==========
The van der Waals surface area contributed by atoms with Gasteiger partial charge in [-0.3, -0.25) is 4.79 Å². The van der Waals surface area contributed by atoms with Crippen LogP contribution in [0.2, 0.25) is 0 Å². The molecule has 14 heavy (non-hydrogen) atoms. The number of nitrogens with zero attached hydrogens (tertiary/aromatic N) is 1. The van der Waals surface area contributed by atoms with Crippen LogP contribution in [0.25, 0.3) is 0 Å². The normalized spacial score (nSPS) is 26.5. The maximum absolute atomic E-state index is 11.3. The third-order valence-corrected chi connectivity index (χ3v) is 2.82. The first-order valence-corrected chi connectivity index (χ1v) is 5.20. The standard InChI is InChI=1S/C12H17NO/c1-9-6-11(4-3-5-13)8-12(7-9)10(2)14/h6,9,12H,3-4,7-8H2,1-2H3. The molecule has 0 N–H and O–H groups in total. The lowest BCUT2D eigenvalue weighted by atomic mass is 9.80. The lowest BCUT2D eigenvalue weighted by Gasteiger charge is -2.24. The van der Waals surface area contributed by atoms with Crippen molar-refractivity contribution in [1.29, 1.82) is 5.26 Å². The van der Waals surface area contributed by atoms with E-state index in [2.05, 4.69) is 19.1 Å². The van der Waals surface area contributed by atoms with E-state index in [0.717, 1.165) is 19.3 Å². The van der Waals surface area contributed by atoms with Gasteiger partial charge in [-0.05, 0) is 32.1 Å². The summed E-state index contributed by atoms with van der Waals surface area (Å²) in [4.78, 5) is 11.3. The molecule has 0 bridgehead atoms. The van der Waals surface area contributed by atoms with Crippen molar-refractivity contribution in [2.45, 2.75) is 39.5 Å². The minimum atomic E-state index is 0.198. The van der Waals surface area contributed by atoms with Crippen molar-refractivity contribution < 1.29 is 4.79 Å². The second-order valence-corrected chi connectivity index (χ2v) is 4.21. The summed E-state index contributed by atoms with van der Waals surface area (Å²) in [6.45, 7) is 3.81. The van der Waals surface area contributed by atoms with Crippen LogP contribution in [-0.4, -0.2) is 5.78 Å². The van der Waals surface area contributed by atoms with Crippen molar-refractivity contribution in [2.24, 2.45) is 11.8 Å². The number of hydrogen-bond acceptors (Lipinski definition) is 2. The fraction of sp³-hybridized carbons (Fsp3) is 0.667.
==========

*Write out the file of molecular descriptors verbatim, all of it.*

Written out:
The van der Waals surface area contributed by atoms with Gasteiger partial charge in [-0.3, -0.25) is 4.79 Å². The van der Waals surface area contributed by atoms with Crippen LogP contribution in [0.2, 0.25) is 0 Å². The molecule has 14 heavy (non-hydrogen) atoms. The number of nitrogens with zero attached hydrogens (tertiary/aromatic N) is 1. The van der Waals surface area contributed by atoms with Crippen LogP contribution in [0.25, 0.3) is 0 Å². The normalized spacial score (nSPS) is 26.5. The maximum absolute atomic E-state index is 11.3. The third-order valence-corrected chi connectivity index (χ3v) is 2.82. The first-order valence-corrected chi connectivity index (χ1v) is 5.20. The standard InChI is InChI=1S/C12H17NO/c1-9-6-11(4-3-5-13)8-12(7-9)10(2)14/h6,9,12H,3-4,7-8H2,1-2H3. The molecule has 0 N–H and O–H groups in total. The lowest BCUT2D eigenvalue weighted by atomic mass is 9.80. The lowest BCUT2D eigenvalue weighted by Gasteiger charge is -2.24. The van der Waals surface area contributed by atoms with Crippen molar-refractivity contribution in [1.29, 1.82) is 5.26 Å². The van der Waals surface area contributed by atoms with E-state index in [2.05, 4.69) is 19.1 Å². The van der Waals surface area contributed by atoms with E-state index in [0.717, 1.165) is 19.3 Å². The van der Waals surface area contributed by atoms with Gasteiger partial charge in [-0.05, 0) is 32.1 Å². The summed E-state index contributed by atoms with van der Waals surface area (Å²) in [4.78, 5) is 11.3. The molecule has 0 bridgehead atoms. The van der Waals surface area contributed by atoms with Crippen molar-refractivity contribution in [2.45, 2.75) is 39.5 Å². The minimum atomic E-state index is 0.198. The van der Waals surface area contributed by atoms with Crippen molar-refractivity contribution < 1.29 is 4.79 Å². The second-order valence-corrected chi connectivity index (χ2v) is 4.21. The summed E-state index contributed by atoms with van der Waals surface area (Å²) in [6.45, 7) is 3.81. The van der Waals surface area contributed by atoms with Crippen LogP contribution in [-0.4, -0.2) is 5.78 Å². The van der Waals surface area contributed by atoms with Crippen molar-refractivity contribution in [2.24, 2.45) is 11.8 Å². The number of hydrogen-bond acceptors (Lipinski definition) is 2. The fraction of sp³-hybridized carbons (Fsp3) is 0.667.